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Read our new Electric Shocker column

In his first column, our Senior Technical Adviser Malcolm Duncan gives a shocking example of how electrical work carried out by an unqualified tradesperson put one householder in very real danger

The householder was concerened about the wiring

A recent call to the SELECT Technical Helpline was swiftly followed by an inspection on request from one of our technical advisers. This inspection identified a potentially dangerous electrical condition in a bathroom at a house in Ayrshire.

It became apparent after discussion between our technical adviser and the client that a plumber had recently replaced a power shower rated at 1KW, protected by a 5A circuit breaker, with an instantaneous electric shower rated at 8.5KW. The plumber had agreed to return within the week to fit a 40A circuit breaker in the existing consumer unit.

The client did not think this was correct, hence the call to our helpline and the subsequent use of our inspection service.

A detailed inspection of the shower installation subsequently revealed that the existing 1.5mm2 PVC sheathed cable used to supply the power shower was connected to a 6mm2 in the wall partition within the shower cubicle. The plumber had intended to simply replace the 5A circuit breaker with a 40A device.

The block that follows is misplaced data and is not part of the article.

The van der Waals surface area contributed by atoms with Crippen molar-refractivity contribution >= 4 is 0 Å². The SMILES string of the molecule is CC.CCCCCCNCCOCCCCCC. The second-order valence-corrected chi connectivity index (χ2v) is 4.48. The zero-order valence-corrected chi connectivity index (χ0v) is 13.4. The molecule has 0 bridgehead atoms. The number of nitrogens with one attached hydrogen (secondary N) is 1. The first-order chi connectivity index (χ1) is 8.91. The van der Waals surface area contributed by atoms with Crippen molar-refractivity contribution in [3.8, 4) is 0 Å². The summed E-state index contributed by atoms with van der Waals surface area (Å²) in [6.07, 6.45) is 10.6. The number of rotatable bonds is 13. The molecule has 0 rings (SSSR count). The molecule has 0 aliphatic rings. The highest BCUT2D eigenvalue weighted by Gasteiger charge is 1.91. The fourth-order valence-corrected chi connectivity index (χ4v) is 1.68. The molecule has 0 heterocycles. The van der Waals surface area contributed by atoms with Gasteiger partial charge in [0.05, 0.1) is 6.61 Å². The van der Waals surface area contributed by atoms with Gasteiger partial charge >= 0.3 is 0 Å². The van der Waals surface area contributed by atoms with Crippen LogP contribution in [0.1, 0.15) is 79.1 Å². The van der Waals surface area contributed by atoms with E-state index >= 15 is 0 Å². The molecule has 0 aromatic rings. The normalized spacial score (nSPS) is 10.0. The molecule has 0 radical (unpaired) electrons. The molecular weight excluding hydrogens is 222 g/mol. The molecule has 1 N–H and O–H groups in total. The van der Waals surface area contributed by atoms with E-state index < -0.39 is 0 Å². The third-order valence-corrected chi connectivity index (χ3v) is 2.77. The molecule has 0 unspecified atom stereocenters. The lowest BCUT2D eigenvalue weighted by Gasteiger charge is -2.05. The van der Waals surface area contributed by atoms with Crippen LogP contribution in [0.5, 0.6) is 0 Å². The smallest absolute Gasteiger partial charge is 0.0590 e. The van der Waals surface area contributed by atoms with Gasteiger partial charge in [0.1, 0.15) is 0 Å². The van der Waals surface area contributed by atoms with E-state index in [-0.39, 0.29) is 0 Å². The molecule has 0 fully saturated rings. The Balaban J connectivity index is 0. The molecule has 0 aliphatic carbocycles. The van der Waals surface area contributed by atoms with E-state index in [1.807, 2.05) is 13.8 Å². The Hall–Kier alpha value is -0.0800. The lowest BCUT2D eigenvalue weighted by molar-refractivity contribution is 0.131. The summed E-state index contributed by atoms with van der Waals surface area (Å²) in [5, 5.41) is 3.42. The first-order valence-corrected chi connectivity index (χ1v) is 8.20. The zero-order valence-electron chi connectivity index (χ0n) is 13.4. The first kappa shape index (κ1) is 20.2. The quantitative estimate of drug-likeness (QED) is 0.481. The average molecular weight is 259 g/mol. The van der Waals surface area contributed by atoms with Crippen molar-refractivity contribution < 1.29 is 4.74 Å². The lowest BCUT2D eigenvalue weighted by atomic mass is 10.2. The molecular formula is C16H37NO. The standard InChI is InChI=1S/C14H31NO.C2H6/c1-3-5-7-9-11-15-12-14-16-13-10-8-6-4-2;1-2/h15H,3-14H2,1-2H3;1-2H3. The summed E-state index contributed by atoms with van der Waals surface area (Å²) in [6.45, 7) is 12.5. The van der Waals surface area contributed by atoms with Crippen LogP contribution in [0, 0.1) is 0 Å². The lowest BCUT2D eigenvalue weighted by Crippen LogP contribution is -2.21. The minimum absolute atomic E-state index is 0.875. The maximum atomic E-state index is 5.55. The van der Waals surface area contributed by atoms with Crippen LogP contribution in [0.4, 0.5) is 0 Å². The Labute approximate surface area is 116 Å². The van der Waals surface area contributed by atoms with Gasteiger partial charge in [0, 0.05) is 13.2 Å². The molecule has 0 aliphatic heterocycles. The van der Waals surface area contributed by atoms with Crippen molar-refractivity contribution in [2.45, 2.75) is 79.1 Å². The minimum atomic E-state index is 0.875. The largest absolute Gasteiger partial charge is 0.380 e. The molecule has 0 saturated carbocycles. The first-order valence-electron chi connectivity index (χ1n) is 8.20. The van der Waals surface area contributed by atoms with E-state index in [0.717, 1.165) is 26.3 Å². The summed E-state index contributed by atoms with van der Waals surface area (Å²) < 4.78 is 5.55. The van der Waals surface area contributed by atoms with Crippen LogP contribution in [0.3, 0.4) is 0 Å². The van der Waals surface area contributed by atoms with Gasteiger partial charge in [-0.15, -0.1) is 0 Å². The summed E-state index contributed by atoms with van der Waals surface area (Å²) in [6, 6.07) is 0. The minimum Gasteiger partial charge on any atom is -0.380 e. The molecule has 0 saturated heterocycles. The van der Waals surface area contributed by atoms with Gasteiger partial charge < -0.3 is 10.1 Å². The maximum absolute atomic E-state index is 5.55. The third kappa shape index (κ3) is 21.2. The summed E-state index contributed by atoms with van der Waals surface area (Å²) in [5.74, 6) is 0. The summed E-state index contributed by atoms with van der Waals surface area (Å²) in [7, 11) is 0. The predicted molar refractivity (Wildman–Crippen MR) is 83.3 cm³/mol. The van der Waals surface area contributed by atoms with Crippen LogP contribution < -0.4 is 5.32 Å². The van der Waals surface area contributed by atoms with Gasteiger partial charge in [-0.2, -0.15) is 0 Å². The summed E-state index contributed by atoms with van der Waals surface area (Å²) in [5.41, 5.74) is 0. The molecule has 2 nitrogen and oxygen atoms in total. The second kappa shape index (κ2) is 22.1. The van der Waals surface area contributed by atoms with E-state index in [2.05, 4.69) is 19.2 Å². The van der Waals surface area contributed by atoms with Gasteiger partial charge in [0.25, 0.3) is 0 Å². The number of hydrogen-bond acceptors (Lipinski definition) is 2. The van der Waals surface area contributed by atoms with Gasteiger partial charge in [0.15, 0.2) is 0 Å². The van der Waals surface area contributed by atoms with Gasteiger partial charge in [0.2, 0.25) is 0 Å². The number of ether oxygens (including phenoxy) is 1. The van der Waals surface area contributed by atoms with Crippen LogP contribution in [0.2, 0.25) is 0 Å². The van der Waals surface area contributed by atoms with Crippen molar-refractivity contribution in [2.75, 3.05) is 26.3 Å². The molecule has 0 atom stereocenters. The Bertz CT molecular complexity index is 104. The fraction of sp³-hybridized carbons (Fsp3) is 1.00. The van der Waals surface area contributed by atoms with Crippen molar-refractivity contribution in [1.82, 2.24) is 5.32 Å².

Following the inspection, SELECT’s technical adviser prepared a report highlighting the need to completely rewire the circuit from the consumer unit using a suitably rated cable and control switch.

The cable would require to be protected by a suitably rated protective device (circuit breaker) and have additional 30mA RCD protection installed.

An Electrical Installation Certificate complete with a schedule of inspection and schedule of test results would also be required on completion of the work.

Without these remedial works, a potential hazard of electrical shock and fire would exist.

This is just one of many examples of poor and dangerous work that the SELECT teams sees and hears about on an all-too-regular basis.

I’m sure readers of CABLEtalk will have seen similar examples of poor work – or maybe even more dangerous ones. We’re keen to highlight these in Electric Shocker in the coming months, so please get in touch.

If you have any similar scare stories, please email the image, along with a brief description, to our website or email them to

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